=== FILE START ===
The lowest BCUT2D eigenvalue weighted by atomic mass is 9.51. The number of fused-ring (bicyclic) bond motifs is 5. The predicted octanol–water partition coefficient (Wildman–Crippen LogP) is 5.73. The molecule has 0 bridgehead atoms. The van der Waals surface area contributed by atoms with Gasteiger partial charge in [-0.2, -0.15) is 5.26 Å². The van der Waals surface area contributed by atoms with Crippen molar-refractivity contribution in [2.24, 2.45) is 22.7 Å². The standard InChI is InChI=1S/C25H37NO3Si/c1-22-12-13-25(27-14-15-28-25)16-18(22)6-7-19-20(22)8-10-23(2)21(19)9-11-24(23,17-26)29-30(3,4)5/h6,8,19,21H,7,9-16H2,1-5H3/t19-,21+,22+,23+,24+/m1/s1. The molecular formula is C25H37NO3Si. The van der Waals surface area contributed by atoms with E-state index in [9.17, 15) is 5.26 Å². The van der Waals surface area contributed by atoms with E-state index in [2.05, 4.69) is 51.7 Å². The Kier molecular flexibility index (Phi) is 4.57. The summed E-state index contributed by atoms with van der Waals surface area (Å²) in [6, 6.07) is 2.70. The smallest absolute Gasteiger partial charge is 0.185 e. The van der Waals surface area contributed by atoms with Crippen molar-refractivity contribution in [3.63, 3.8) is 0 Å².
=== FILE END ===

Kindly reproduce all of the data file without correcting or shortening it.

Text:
The lowest BCUT2D eigenvalue weighted by atomic mass is 9.51. The number of fused-ring (bicyclic) bond motifs is 5. The predicted octanol–water partition coefficient (Wildman–Crippen LogP) is 5.73. The molecule has 0 bridgehead atoms. The van der Waals surface area contributed by atoms with Gasteiger partial charge in [-0.2, -0.15) is 5.26 Å². The van der Waals surface area contributed by atoms with Crippen molar-refractivity contribution in [2.24, 2.45) is 22.7 Å². The standard InChI is InChI=1S/C25H37NO3Si/c1-22-12-13-25(27-14-15-28-25)16-18(22)6-7-19-20(22)8-10-23(2)21(19)9-11-24(23,17-26)29-30(3,4)5/h6,8,19,21H,7,9-16H2,1-5H3/t19-,21+,22+,23+,24+/m1/s1. The molecular formula is C25H37NO3Si. The van der Waals surface area contributed by atoms with E-state index in [9.17, 15) is 5.26 Å². The van der Waals surface area contributed by atoms with E-state index in [2.05, 4.69) is 51.7 Å². The Kier molecular flexibility index (Phi) is 4.57. The summed E-state index contributed by atoms with van der Waals surface area (Å²) in [6, 6.07) is 2.70. The smallest absolute Gasteiger partial charge is 0.185 e. The van der Waals surface area contributed by atoms with Crippen molar-refractivity contribution in [3.63, 3.8) is 0 Å².